The vision of clean, precise death and destruction is very beguiling, and surgical strikes do pay off sometimes. But generally they work best in the fantasies of hawks and their adherents. We like the idea because it seems to get around the indiscriminate nature of warfare. Take out one lousy reactor, or terrorist cell, and everything would be so much better. A few bombs, a couple of deaths, a little ruined acreage add up to a small price to pay for peace in our time. In real life, the payoff isn’t usually as big as advertised. A surgical strike is pretty much impossible in an urban area, and even when it works, it creates blowback down the road. But the real problem is how easy it is for a few bombing runs to lead to protracted, inextricable wars, overt or covert. We must tread very carefully around anything that makes offensive military action seem tempting. Most of the time, the surgical strike is nothing more than a shortcut to more useless violence, more senseless death.
(2000′s | bureaucratese | “not knowing where your next meal is coming from,” “malnutrition”)
Just as “dysfunctional family” is a classic example of therapese, “food insecurity” is unmistakable bureaucratese. The first use I found in LexisNexis dates from 1977, uttered by none other than Lester R. Brown, environmental crier in the wilderness for nigh onto fifty years now. But most early examples of the term come from reports by the UN, the World Bank, or other such do-gooder organizations. The adjective version, “food insecure,” pops up for the first time in 1988. In the early years, it was generally used in the context of talking about hunger in Africa, but now it applies readily anywhere.
The earliest uses of “food insecurity” were not generally defined, and it may have had a broader connotation ca. 1980. In 1983, the co-founder of the Club of Rome, Aurelio Peccei, used the term in an address to the Club: “In the past, the concept of food security could never become a cultural value, because food insecurity was then the norm. Only more recently, since it has been shown that enough food could be produced to satisfy all human needs, has food security become an moral and humanitarian issue.” As in Brown’s use of the phrase, “food insecurity” seems to portend problems on a global scale, rather than on local or even national levels. Food insecurity leads to political insecurity and even revolution, not just individual uncertainty about access to sustenance.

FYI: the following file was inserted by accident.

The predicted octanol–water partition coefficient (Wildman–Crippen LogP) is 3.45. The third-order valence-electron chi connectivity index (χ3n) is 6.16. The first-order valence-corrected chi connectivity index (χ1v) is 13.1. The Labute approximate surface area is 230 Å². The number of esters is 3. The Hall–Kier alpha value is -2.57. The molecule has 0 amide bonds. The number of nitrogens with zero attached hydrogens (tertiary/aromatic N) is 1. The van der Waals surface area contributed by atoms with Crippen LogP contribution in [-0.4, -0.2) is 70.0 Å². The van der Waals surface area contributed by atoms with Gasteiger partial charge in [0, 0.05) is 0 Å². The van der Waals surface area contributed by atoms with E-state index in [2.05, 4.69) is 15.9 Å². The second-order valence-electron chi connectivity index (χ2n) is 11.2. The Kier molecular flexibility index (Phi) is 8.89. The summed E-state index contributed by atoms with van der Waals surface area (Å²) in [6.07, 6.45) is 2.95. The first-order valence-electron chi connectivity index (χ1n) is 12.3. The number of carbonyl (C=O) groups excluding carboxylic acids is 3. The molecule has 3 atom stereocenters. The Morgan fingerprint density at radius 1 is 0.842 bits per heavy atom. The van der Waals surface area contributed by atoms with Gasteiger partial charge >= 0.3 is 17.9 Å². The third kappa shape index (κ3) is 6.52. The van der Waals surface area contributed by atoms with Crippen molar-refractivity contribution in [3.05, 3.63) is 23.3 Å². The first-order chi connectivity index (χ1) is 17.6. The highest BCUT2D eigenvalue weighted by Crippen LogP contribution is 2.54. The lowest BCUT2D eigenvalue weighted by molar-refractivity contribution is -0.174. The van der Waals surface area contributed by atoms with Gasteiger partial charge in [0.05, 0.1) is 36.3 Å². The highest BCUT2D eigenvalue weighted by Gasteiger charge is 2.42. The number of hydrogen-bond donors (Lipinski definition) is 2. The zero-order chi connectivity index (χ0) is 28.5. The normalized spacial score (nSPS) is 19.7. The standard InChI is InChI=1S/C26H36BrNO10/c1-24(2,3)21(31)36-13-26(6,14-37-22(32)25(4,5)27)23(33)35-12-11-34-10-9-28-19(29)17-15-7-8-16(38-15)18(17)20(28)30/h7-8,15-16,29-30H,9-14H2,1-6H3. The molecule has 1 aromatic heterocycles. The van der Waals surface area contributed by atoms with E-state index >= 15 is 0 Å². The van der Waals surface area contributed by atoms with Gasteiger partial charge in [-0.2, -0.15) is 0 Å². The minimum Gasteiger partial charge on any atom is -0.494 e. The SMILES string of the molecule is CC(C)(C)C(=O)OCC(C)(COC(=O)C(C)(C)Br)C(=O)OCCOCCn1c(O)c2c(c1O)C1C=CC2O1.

By 1990, when U.S. agencies were classifying individuals and families as “food-insecure,” the USDA defined it as “limited or uncertain availability of nutritionally adequate and safe foods or limited or uncertain ability to acquire acceptable foods in socially acceptable ways.” The Associated Press (1999) summarized it as “unable to meet basic food needs at all times.” It’s not quite as bad as hunger, but it’s only one shaky step above that; any reversal of fortune can kick you into a much worse state. It’s closer to “malnutrition” (or “malnourished”), which didn’t mean you were starving, but did mean you were underfed.
“Food insecurity” is a functionary’s attempt at precision, a phrase devised to denote a state that isn’t out-and-out hunger but still something we have to worry about. (If your goal is to eliminate hunger, you have to get rid of food insecurity as well, because a certain number of the food-insecure will become hungry sooner or later.) The proliferation of bureaucratic vocabulary may arise from an honest effort to measure and categorize more precisely, or it may just stem from carelessness and lack of attention. “Food insecurity” is an example of the former, but in everyday use, its sound irritates us. One more clumsy euphemism from the government stock and store, which apparently is as rich as Fort Knox.